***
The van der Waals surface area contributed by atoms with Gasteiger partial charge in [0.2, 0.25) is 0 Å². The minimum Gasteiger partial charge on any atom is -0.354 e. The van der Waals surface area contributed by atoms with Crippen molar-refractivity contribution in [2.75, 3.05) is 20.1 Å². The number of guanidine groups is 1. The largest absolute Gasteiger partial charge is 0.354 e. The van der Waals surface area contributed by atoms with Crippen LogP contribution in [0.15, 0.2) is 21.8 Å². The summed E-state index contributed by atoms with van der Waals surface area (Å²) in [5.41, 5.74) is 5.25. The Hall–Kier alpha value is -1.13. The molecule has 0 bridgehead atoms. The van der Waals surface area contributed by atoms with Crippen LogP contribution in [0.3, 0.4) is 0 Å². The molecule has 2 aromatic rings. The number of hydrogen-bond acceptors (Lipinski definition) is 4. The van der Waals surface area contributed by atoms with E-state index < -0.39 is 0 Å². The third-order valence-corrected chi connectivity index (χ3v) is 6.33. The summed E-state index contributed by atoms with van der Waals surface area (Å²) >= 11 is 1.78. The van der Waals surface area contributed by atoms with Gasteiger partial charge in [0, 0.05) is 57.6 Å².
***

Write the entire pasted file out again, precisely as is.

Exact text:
The van der Waals surface area contributed by atoms with Gasteiger partial charge in [0.2, 0.25) is 0 Å². The minimum Gasteiger partial charge on any atom is -0.354 e. The van der Waals surface area contributed by atoms with Crippen molar-refractivity contribution in [2.75, 3.05) is 20.1 Å². The number of guanidine groups is 1. The largest absolute Gasteiger partial charge is 0.354 e. The van der Waals surface area contributed by atoms with Crippen LogP contribution in [0.15, 0.2) is 21.8 Å². The summed E-state index contributed by atoms with van der Waals surface area (Å²) in [5.41, 5.74) is 5.25. The Hall–Kier alpha value is -1.13. The molecule has 0 bridgehead atoms. The van der Waals surface area contributed by atoms with Crippen LogP contribution in [0.3, 0.4) is 0 Å². The molecule has 2 aromatic rings. The number of hydrogen-bond acceptors (Lipinski definition) is 4. The van der Waals surface area contributed by atoms with E-state index < -0.39 is 0 Å². The third-order valence-corrected chi connectivity index (χ3v) is 6.33. The summed E-state index contributed by atoms with van der Waals surface area (Å²) >= 11 is 1.78. The van der Waals surface area contributed by atoms with Gasteiger partial charge in [0, 0.05) is 57.6 Å².